How to capture dazzling neon street portraits
6 minute read
There are many facets of street photography, and street portraits are on the rise. Utilising neon lights is a free and easy way to make yours stand out. Here’s why you should try it – and how to succeed.
Not so long ago, street photography was as raw and unfiltered as it came, serving up an honest and often stark insight into daily life. But times change and styles develop, and now, street photography encapsulates many things – one of which is the growing trend of street portraits.
Street portraits take the best of both worlds: the raw and impromptu nature of street photography, and the glamour and detail of studio portraiture. There are many ways to capture great street portraits, but today we’re focussing on just one. Neon lights.
By using neon lights to light your street portraits, you can mimic the look of a studio light and coloured gel. It’s free, easy to do, and the results can look incredible. They’re a perfect example of putting a modern twist on some classical stylings, and as such, they’re sure to capture attention in the digital world of photography.
You can find neon lights all over the place – just take a walk down any nearby street that’s well-populated with shops or restaurants and we’re sure you’ll find a number of options. Don’t forget your model, unless you plan on propositioning members of the public or catching them in the perfect place.
Here are our tips for making sure your neon portraits are the best they can be.
Use lighting patterns
The chosen lighting pattern is the foundation of any portrait, regardless of how it’s lit, but especially in the case of artificial lighting. In this sense, using an artificial light on the street is no different to the studio, so the principles are the same.
We’ve got an in-depth feature that outlines the essential lighting patterns, so if you aren’t familiar with them, it’s well worth a read. It’s essential know-how for any type of portrait, no matter how or where you’re shooting them.
The important thing to remember here is that you can’t move your light source, but you can move yourself and your subject. Your options are going to be limited compared to a typical studio set-up, but overall, not too challenging.
As with a lot of street photography, when it comes to neon portraits you have to take what you can get. You may not have the luxury of many neon signs to choose from – at least not at first.
It may take a bit of hunting, but it’s not too hard to find a wider variety of options, including signs with multiple colours, or multiple differently coloured signs in close enough proximity to photograph. By design, multi-coloured neon signs often feature contrasting colours, such as green and pink or orange and teal.
These make for great portraits with more lighting options.
Get the perfect exposure
Shooting at night next to such a bright light source is almost always going to create conditions too difficult for your camera to capture in their entirety, no matter how good the camera’s dynamic range. But by exposing for the highlights, you can still capture a great portrait.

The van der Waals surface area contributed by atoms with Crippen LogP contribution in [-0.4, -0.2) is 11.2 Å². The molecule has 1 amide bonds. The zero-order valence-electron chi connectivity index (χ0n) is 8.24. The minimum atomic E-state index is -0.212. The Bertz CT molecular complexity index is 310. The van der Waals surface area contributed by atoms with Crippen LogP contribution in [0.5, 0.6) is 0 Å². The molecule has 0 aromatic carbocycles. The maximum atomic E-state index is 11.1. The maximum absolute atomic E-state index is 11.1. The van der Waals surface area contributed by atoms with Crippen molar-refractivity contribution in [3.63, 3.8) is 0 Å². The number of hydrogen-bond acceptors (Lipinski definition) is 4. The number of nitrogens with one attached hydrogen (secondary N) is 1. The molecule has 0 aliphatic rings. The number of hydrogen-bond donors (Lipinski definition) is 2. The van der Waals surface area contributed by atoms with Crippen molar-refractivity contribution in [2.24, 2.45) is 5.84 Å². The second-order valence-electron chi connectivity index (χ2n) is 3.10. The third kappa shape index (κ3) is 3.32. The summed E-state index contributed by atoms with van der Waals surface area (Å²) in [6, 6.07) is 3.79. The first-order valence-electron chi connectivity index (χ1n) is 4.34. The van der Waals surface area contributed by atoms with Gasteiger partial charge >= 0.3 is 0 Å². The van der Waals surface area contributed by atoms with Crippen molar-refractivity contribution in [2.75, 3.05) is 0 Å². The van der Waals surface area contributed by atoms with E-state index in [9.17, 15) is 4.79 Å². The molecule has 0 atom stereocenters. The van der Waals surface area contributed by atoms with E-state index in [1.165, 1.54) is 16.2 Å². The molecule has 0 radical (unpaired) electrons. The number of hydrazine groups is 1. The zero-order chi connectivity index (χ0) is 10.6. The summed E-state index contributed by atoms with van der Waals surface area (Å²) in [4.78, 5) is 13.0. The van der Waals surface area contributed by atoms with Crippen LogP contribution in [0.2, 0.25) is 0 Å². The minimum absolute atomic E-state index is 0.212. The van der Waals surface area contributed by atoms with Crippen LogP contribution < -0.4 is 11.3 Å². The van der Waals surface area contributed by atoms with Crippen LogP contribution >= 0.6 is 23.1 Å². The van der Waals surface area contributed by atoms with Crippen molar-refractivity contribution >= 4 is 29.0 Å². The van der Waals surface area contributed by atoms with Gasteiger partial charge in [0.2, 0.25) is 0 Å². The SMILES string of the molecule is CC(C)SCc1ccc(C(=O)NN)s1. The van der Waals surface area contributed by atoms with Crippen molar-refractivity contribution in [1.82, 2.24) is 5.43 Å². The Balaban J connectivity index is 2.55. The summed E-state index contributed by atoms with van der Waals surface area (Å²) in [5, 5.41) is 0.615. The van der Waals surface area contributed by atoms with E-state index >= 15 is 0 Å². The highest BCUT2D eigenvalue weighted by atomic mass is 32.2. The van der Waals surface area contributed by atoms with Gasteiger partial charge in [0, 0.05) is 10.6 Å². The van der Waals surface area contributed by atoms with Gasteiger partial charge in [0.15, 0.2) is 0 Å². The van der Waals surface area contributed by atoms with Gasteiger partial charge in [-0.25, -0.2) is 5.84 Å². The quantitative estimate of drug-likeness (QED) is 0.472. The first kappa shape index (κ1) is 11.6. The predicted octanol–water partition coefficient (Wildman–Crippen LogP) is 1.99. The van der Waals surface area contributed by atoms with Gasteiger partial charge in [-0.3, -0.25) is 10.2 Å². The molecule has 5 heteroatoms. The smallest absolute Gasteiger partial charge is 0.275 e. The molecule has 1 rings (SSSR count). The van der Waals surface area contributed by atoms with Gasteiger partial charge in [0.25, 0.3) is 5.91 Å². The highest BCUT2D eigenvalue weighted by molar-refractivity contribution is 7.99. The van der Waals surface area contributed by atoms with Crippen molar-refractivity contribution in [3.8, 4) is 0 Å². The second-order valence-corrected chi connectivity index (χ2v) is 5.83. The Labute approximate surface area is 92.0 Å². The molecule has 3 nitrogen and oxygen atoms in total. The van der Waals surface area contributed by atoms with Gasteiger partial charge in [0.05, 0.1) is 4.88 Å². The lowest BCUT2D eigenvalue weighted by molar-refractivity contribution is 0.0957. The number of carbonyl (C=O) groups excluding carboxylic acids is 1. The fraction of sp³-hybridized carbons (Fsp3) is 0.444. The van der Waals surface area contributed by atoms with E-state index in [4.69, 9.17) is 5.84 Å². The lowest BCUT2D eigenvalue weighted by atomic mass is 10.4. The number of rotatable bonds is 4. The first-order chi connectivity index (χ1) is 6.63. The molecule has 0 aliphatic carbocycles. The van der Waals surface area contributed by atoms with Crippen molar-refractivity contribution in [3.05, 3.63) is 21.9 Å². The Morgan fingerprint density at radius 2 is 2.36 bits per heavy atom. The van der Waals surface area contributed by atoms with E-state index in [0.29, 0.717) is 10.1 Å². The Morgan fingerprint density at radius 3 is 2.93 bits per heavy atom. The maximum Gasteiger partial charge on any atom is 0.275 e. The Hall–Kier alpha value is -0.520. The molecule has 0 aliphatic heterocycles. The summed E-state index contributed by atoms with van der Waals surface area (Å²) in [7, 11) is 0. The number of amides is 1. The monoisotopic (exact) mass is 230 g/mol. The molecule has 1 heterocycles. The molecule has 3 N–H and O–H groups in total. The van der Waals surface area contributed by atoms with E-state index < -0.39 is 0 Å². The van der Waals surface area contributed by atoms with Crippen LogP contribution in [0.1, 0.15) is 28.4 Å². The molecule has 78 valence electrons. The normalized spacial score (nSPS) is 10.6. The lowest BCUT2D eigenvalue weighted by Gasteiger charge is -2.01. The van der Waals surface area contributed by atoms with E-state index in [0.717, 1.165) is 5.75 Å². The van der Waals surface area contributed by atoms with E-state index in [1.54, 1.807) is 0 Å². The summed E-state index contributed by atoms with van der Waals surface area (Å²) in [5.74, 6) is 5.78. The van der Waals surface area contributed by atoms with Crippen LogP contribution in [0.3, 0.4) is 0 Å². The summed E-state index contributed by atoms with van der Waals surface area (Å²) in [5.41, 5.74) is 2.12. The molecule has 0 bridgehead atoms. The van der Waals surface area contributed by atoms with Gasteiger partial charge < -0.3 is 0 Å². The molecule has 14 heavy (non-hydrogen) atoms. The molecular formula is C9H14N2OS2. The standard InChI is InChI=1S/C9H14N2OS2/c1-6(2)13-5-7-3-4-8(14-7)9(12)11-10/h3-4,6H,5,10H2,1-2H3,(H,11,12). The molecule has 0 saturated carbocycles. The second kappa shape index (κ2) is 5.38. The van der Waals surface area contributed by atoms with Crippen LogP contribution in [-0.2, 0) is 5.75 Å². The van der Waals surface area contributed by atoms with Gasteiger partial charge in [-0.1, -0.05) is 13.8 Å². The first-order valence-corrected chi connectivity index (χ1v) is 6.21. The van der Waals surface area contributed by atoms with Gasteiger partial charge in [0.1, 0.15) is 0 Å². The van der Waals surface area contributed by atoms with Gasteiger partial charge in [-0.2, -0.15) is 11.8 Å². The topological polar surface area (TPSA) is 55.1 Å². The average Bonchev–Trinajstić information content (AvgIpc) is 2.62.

Live view, if your camera has it, is a big help here. Depending on your camera’s light metering mode (again, if it has it) it may appear that your photo is significantly underexposed. In live view, you’ll be able to judge for yourself and avoid overexposed highlights.
Bring some extra gear
We said one of the main benefits of utilising neon lights is mimicking those found in a studio, and we meant it. But if you do have some extra gear – even as little as a reflector or a single light – it can be of great help here.
Throwing in some fill lighting can remedy the exposure problem, give you more control over your lighting pattern and offer more colour options, provided you have a gel or another coloured light source to reflect.
Edit with split toning
If you’ve never tried or even heard of split toning, the basics are simple. We’re not going to go into great depth here, but we’ll give you the info you need to give it a try.
In short, split toning is the process of adding one colour to the highlights of a photo, and another colour to the shadows. It’s not hard to see how this works well in the case of a neon portrait – especially if you’ve managed to find a mix of colours as mentioned above.
Most editing software will give you the option of split toning, and steps may vary, but in Photoshop, the process is as follows.
With your image open, add an adjustment layer, then click Colour Balance. Next to Tone, select Shadows or Highlights. From here, you can adjust the colour using the sliders. You can bring out only the highlights or shadows, or you can add a second adjustment layer and play with both.
Will you be including some neon portraits in your street photography catalogue? If so, be sure to show us on social media! Tag us in your photos on Instagram or Twitter using the handle @photonewspn or get in touch on Facebook.
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